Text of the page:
Why you should watch it: We’ve seen fan-initiated primetime resuscitations before, but rarely do they happen as swiftly as Brooklyn Nine-Nine’s after its unceremonious cancellation at Fox. The online outcry had barely begun before Universal Television began shopping the sitcom around, and it was scooped up by NBC just a day later — with good reason. The series is beloved by fans, which is why it comes as particularly sad news that its eighth season, premiering August 12, will also be its last.

Where to watch: Amazon, FandangoNOW, Google Play, HuluMicrosoft, PeacockVudu

Commitment: Approx. 52 hours (for the first seven seasons)


What it is: This series is centered on its titular group of young superheroes — led by none other than Nightwing (formerly Robin of Batman-sidekick fame) — as they save the world from forces that want to end it. A long-in-the-making effort, Titans is a welcome addition to DC Comics’ TV footprint.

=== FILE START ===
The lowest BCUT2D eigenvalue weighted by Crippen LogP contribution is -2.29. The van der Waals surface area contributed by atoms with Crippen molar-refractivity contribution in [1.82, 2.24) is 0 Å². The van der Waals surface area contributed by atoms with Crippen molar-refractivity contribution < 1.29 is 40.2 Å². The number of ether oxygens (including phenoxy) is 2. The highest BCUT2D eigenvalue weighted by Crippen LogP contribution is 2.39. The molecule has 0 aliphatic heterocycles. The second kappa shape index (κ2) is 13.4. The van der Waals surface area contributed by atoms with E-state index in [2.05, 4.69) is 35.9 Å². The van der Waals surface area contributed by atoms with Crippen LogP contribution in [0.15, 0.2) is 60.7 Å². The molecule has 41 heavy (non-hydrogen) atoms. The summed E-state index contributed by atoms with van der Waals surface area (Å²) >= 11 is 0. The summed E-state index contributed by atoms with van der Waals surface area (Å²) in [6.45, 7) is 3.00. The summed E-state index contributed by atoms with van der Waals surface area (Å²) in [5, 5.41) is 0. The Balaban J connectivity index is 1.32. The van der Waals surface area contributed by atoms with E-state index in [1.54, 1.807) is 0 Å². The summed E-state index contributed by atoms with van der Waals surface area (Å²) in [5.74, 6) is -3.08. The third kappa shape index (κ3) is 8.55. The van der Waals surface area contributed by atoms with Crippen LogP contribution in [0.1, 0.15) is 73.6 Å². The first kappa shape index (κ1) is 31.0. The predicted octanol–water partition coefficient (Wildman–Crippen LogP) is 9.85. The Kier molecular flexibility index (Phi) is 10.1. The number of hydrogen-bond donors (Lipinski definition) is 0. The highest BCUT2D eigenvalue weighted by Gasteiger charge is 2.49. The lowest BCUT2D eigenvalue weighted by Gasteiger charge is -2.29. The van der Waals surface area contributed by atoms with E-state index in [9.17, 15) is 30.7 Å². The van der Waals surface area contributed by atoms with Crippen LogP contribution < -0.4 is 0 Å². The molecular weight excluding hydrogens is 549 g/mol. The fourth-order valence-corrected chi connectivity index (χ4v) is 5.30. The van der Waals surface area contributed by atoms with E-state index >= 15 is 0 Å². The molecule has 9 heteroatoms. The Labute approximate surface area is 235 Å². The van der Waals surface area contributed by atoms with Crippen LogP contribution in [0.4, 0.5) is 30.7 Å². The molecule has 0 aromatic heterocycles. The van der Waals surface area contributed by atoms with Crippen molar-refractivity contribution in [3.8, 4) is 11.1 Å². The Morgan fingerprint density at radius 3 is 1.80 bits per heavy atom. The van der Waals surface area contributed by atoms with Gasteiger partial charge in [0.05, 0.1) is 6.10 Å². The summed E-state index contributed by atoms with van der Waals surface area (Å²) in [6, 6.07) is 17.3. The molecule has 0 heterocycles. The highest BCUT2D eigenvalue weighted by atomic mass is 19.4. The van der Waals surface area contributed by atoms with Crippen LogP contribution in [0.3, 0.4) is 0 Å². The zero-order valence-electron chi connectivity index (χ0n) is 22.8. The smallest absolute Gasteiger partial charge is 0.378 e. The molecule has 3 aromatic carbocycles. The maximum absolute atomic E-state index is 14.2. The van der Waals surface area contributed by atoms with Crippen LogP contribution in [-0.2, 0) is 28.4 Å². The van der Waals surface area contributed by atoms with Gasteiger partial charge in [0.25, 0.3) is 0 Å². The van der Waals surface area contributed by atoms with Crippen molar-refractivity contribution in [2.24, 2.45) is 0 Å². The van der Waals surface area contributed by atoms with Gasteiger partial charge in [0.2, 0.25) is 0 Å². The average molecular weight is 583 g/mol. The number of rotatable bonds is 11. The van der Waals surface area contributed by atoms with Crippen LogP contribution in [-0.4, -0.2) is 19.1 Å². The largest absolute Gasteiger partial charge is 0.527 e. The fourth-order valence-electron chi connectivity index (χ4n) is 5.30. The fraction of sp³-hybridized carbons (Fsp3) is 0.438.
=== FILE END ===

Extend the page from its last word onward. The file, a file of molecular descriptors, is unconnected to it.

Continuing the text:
Why you should watch it: Greg Berlanti is the mastermind behind DC Comics’ takeover of the small screen, so you know you’re in good hands for this streaming hit with him and co-creators Akiva Goldsman and Geoff Johns (also of Stargirl fame) at the helm. The Titans action is slick and laid on thick, and buoyed by a stellar young-Hollywood cast. We can’t wait to see what superhero adventures are in store next. Season 3 premieres August 12 on HBO Max.

Where to watch it: Amazon, FandangoNOW, Google Play, HBO MaxVudu

Commitment: Approx. 18 hours (for the first two seasons)